Win A Chocolate Week Chocolate Stash!

Chocolate Stash

Chocolate Week starts on Monday and what better way to celebrate than with a competition!

The week is a celebration of all things chocolate and culminates with The Chocolate Show at Olympia on 17th-19th October. I’ll be doing a tasting on Friday 17th, so do come along and say hello!

But if you can’t get there, you can still celebrate Chocolate Week by entering our simple Twitter competition for a chance to win the stash of chocolate pictured above. To enter all you need do is follow @Chocablog on Twitter and retweet a link to this page to enter!

This is a Twitter based competition, but if you’re not on Twitter already, it only takes a minute to sign up.

To enter, just follow Chocablog (so we can let you know if you win!) then retweet a link to this page.

You can click this link to tweet now if you’re logged in to Twitter.

This competition is open worldwide. One entry per household only.

The competition will close at 12 noon GMT on Thursday 16th October 2014, and a winner will be picked at random and notified by direct message on Twitter.

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Laurent Gerbaud, The New Face Of Belgian Chocolate

Laurent Gerbaud Brussels

Belgian chocolate has something of an image problem.

A few years ago it was – in the minds of most British consumers – a synonym for excellence and the height of chocolate luxury. But times and tastes are changing and people are becoming more aware of what’s in their food and where it comes from.

Today, the phrase “Belgian Chocolate” is just as likely to evoke an image of a cheap, mass produced confection made in a large industrial factory. Most Belgian chocolate is produced by two of the biggest chocolate companies in the word. Barry Callebaut and Belcolade churn out thousands of tons chocolate made with the cheapest possible beans every day. It’s cheap to use, and the flavour reflects that.

But there are a new wave of chocolate makers and chocolatiers in Belgium who are determined to do things differently. Laurent Gerbaud is one of them, and we were lucky enough to spend an afternoon with him, tasting, making chocolates and sharing a delicious savoury chocolate lunch.

Laurent Gerbaud Brussels

Gerbaud’s workshop and shop is located in Rue Ravenstein, a stone’s throw from Place de Grand Sablon, where many of Belgium’s chocolatiers have their shops. But rather than the traditional old fashioned chocolate shop Brussels is famous for, Gerbaud’s shop is bright and modern with a comfortable cafe area to sit and enjoy a hot chocolate.

Laurent Gerbaud Brussels

Unlike most Belgian chocolatiers, Gerbaud primarily uses couverture chocolate Italy’s Domori.

Domori is one of the most expensive chocolates you can buy, but you really do get what you pay for. The difference in flavour between the chocolate Gerbaud uses and the cheap, bulk couverture some other chocolatiers use is night and day. That’s something we would discover in our chocolate tasting, but before we got to that, we had the chance to make some chocolates ourselves!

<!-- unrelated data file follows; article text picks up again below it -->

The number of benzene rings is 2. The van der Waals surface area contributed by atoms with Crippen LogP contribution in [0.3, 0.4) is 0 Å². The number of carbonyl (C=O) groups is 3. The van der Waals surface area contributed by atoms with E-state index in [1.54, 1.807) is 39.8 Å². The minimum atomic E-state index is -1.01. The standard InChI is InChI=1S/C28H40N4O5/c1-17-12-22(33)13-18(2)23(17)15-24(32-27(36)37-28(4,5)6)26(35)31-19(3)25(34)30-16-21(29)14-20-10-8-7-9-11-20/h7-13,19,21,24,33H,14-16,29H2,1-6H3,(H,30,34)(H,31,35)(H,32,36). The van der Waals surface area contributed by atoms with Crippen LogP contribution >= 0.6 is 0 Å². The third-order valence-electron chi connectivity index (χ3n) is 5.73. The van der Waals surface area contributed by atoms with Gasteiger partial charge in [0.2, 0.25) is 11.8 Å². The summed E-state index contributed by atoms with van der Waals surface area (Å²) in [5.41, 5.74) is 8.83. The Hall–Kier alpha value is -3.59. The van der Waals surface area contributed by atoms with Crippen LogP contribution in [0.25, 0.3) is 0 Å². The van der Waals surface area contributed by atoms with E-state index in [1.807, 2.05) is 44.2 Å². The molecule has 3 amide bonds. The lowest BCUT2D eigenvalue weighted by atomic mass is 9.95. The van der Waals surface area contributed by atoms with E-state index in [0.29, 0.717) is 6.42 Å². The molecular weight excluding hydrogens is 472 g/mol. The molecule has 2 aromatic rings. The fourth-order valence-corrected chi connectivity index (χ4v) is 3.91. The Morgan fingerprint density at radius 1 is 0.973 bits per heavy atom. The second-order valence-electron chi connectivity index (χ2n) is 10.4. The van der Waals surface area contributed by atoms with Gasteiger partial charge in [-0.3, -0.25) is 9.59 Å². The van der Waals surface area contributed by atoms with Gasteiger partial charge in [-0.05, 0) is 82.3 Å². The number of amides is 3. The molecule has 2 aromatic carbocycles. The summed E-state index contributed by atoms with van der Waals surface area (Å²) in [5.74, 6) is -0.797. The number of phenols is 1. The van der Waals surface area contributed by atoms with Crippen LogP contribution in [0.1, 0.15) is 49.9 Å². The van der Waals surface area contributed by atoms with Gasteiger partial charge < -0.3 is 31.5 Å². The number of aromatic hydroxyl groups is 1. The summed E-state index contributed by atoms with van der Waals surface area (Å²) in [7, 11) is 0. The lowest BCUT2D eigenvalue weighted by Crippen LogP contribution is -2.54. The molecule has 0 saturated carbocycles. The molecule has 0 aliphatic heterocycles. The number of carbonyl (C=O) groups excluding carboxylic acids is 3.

We were to make our own little chocolate mendiants to take home. Simple squares of chocolat, decorated with fruit & nuts.

We had an array of wonderful dried fruit & nuts to choose from and were working with Gerbaud’s house blend; a mix of Domori Madagascar, Ecuador and Peru origin chocolate. This is a chocolate with a full, well rounded and gently fruity flavour.

Laurent Gerbaud Brussels

We took turns to fill our moulds with tempered chocolate, scrape the excess chocolate away and decorate each square with our own selection of fruit & nuts. But with only a couple of minutes to work with before the tempered chocolate sets, we had to work fast!

I was very happy with my results. They looked and tasted great and I only made a small mess!

Laurent Gerbaud Brussels

After chocolate making, we turned our attention to a tasting. Laurent cleverly started us off tasting a low-end West African Forastero chocolate – the kind you might find in mass produced Belgian chocolates. The consensus in the room was that it was Ok, but not very interesting.

Laurent Gerbaud Brussels

We then tasted a range of origin chocolate couvertures and some of Laurent’s own creations. They were all unique and wonderful in their own way, but the real eye-opener was coming back around to try the first (bulk) chocolate again. We all found it bitter, dry and unpleasant having tried the better chocolate. This was a great example of why it’s always a good idea to different chocolates at the same time. Not only does it allow you to make a direct comparison, but as long as you don’t overdo it, the palate becomes more receptive to the more subtle flavour notes after having tasted a few different chocolates.

Following our tasting, Laurent and his team prepared an amazing lunch. Each course was made with chocolate and some of the flavours we had used in our own creations.

Laurent Gerbaud Brussels

My favourites were this fois gras with chocolate balasamic, pistachio and barberries, and the dessert; a wonderfully refreshing yuzu sorbet with orangette and more of that delicious Domori chocolate.

Laurent Gerbaud Brussels

Our visit to Laurent Gerbaud was fun, educational and very, very tasty. It’s something I would recommend to any chocolate lover. For me, this experience alone would be enough to jump on a Eurostar and spend a day or two in Brussels.

Thanks to VisitFlanders for organising our trip to Brussels and making our afternoon with Laurent Gerbaud possible.

Laurent Gerbaud Chocolatier
2D Rue Ravenstein, 100 Bruxelles, Belgium
Tel: 0032 (0)2 511 1602
Open daily: 10:30am – 7:30pm. Groups & Workshops should be booked in advance.

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World Duty Free Whisky & Chocolate Tasting

World Duty Free Whisky & Chocolate Tasting